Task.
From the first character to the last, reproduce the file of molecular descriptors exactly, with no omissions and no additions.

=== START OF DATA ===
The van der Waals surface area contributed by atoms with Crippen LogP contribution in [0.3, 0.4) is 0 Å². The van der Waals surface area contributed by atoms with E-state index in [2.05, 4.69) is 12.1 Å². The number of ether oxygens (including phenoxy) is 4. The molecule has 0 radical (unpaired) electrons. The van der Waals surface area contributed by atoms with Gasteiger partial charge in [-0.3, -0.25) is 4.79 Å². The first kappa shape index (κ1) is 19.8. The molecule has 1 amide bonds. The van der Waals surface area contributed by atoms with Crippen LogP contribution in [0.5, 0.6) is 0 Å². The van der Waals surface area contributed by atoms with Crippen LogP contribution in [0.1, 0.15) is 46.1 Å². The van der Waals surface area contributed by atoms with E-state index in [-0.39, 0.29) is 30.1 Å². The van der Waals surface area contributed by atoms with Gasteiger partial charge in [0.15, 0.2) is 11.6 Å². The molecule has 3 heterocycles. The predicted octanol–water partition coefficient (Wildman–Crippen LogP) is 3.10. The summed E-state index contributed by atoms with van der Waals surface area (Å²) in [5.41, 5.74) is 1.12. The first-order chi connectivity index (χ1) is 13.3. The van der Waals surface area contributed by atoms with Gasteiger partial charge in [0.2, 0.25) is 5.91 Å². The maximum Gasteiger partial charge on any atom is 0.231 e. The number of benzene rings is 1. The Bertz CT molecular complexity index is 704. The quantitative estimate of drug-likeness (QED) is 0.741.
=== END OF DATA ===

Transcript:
The van der Waals surface area contributed by atoms with Crippen LogP contribution in [0.3, 0.4) is 0 Å². The van der Waals surface area contributed by atoms with E-state index in [2.05, 4.69) is 12.1 Å². The number of ether oxygens (including phenoxy) is 4. The molecule has 0 radical (unpaired) electrons. The van der Waals surface area contributed by atoms with Gasteiger partial charge in [-0.3, -0.25) is 4.79 Å². The first kappa shape index (κ1) is 19.8. The molecule has 1 amide bonds. The van der Waals surface area contributed by atoms with Crippen LogP contribution in [0.5, 0.6) is 0 Å². The van der Waals surface area contributed by atoms with Crippen LogP contribution in [0.1, 0.15) is 46.1 Å². The van der Waals surface area contributed by atoms with E-state index in [-0.39, 0.29) is 30.1 Å². The van der Waals surface area contributed by atoms with Gasteiger partial charge in [0.15, 0.2) is 11.6 Å². The molecule has 3 heterocycles. The predicted octanol–water partition coefficient (Wildman–Crippen LogP) is 3.10. The summed E-state index contributed by atoms with van der Waals surface area (Å²) in [5.41, 5.74) is 1.12. The first-order chi connectivity index (χ1) is 13.3. The van der Waals surface area contributed by atoms with Gasteiger partial charge in [0.2, 0.25) is 5.91 Å². The maximum Gasteiger partial charge on any atom is 0.231 e. The number of benzene rings is 1. The Bertz CT molecular complexity index is 704. The quantitative estimate of drug-likeness (QED) is 0.741.